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Caseythoughts I've never seen much point in making New Year's resolutions. As a long time (and very observant) friend once said of me: "If he says he's going to do it, watch out, he's going to do it." Some of her other observations of my behavior were more pithy, no less observant, but I generally stick with "going to do it" as a rule throughout the year. One of those things at this point in the new month/year is to thin out the newspaper clipping clutter of my work desk. So, in the interest of resolving to simplify (not quite a la Thoreau, as he had little to 'de-clutter) here's a collection of random thoughts that need to see the light of day after languishing in that pile of clippings.

All the talk of transportation these days has centered around the electric car, the 'EV' and its growing popularity and ubiquity. Elon Musk is now producing Teslas in China at a pace to rival GM or Ford, and there are some incredible predictions for how many EVs will be on the world's roads by, say, 2030. I believe EVs are currently a very small minority of vehicles currently, but their numbers could reach upwards of 30% or more of registered vehicles in ten years. I am personally leery of this unfolding event for a couple of reasons. Here are a couple of those reasons, in ascending order of their relative importance.

It's not come to New York, yet (it's a mystery considering Albany's penchant and appetite for new sources of income) but states around our good ol' US of A are recognizing that an EV isn't going to pay gasoline tax (or, if a 'hybrid', much less), so these states are upping the bounty for registration to make up for those lost taxes. Owners of EVs in Oregon, for instance, will now (2020) pay $110 more per year (on top of the registration fees), while Utah (UTAH!!) owners are anteing up an additional $90 annual fee.

Twenty six states have imposed additional fees on EVs to make sure that your initial calculations of money saved on gasoline will at least be modestly less. Twenty six states, and more are considering enacting the extra charge: Arizona, Hawaii, Kansas, Nevada, New Hampshire, New Mexico, Oklahoma, Pennsylvania and Texas (!!!). Minnesota and Missouri are considering raising EV registration rates from their current $75. If you point out that gasoline taxes are charged to pay for road maintenance, I'd like to point out that in states like New York (among others) the gasoline tax is not a 'locked box' and was raided a long time ago: that tax is now a part of general revenue subject to all the shenanigans of any other source of income for gobbeldy-hungry states, thus partially explaing the deteriorating condition of our roads and bridges, both locally and state-wide.

I'm sure you will object, especially if you own an EV or hybrid, saying the savings on gasoline will cover these extra taxes on transportation. May I point out that most of those states are probably already taxing your electric bill, as well as taxing the utility providing power for your electric-powered, gas-less mojo. But, I leap to point out two other interesting items relating to this EV-phenom, as you go out to plug in your vehicle.

As you might imagine (and readily accept as reality) utilities are under immense pressure to provide so-called 'clean energy' and by all accounts their efforts to provide power with 'renewable energy sources' are commendable. But what do you do with the power once you collect it or generate it? You must transmit that electricity, and it appears that some green groups are making transmission of that power from old and new sources to your EV plug-in very difficult to accomplish.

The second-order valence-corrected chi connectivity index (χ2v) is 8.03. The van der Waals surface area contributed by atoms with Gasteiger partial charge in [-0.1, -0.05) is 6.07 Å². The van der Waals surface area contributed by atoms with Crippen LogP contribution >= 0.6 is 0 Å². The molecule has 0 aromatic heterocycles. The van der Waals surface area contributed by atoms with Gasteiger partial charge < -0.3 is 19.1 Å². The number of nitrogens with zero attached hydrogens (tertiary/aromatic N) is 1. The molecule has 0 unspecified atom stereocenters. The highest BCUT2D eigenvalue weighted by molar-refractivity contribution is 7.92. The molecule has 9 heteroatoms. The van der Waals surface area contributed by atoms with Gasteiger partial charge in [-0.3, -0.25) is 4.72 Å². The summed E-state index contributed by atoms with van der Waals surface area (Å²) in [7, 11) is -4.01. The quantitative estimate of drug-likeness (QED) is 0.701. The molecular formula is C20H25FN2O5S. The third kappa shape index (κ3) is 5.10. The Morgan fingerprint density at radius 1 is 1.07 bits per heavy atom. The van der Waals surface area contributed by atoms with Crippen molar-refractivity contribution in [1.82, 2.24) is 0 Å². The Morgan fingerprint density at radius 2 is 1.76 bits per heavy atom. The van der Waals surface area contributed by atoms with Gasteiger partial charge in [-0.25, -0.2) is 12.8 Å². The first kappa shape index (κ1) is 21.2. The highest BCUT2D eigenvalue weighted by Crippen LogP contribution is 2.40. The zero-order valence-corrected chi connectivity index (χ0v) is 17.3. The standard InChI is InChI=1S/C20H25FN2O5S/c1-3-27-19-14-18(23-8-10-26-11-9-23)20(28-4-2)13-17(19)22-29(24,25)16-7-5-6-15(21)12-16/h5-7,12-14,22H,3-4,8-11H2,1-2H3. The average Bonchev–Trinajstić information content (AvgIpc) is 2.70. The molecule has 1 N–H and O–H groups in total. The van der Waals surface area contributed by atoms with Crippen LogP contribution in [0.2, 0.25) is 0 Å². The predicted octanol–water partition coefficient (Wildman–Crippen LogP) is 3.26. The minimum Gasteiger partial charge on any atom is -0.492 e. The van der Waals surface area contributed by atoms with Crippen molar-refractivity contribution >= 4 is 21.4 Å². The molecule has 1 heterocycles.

According to Jim Carlton of the Wall Street Journal, there are currently 2500 planned or newly completed transmission projects in the U.S. last year. 900 new plants, most of which produce renewable energy, were proposed last year. But in Oregon, for instance, groups have banded together to stop building power transmission lines to "protect wildlife areas." Wisconsin residents have banded against the Cardinal Hickory Creek power line which has its source as 'totally clean and renewable' energy. In New Mexico, Robert Redford and like minded friends and activists fought a proposal to build a 30 mile transmission line that would add capacity for more renewable power originating in a wind and solar 'farm'.

These efforts to stop transmission lines seem, to me, to directly contravene the efforts of the same groups (I assume) to petition to build more solar and wind 'farms' to provide renewable and 'clean' power for their electricity. Our consumption of electricity, even discounting the probable explosion of EVs in the next ten to twenty years, has always increased year to year, yet coal powered electricity plants (and of course nuclear) have been attacked, outlawed and closed over the past twenty years. Even natural gas is being discounted and attacked by green groups as 'dirty' and 'dangerous'. So, the utilities try to assuage the rate payer with clean power sources but they 'can't win for losin' ". Now they're being told, by demonstrations, court injunctions and other mystifying actions that even if power is renewable, they can't transmit it. Makes one wonder if the real intent is to bankrupt the utilities (like Pacific Electric and Gas, among others) so they can be taken over by the government in a subtle but threatening socialist move by government and the green groups who make no secret of their socialist ideas. The people who demonstrate these objections, though, want power for their computers, microwaves, phone chargers and electric vehicles, yet don't have the slightest idea what the scientific or economic process is that brings that reliable power to them. Unless, of course, my assumption is correct that their real game is to nationalize the utilities so profit, loss and 'real life' don't matter as long as the 'people' own the power. I don't think that's an unreasonable assumption and suspicion.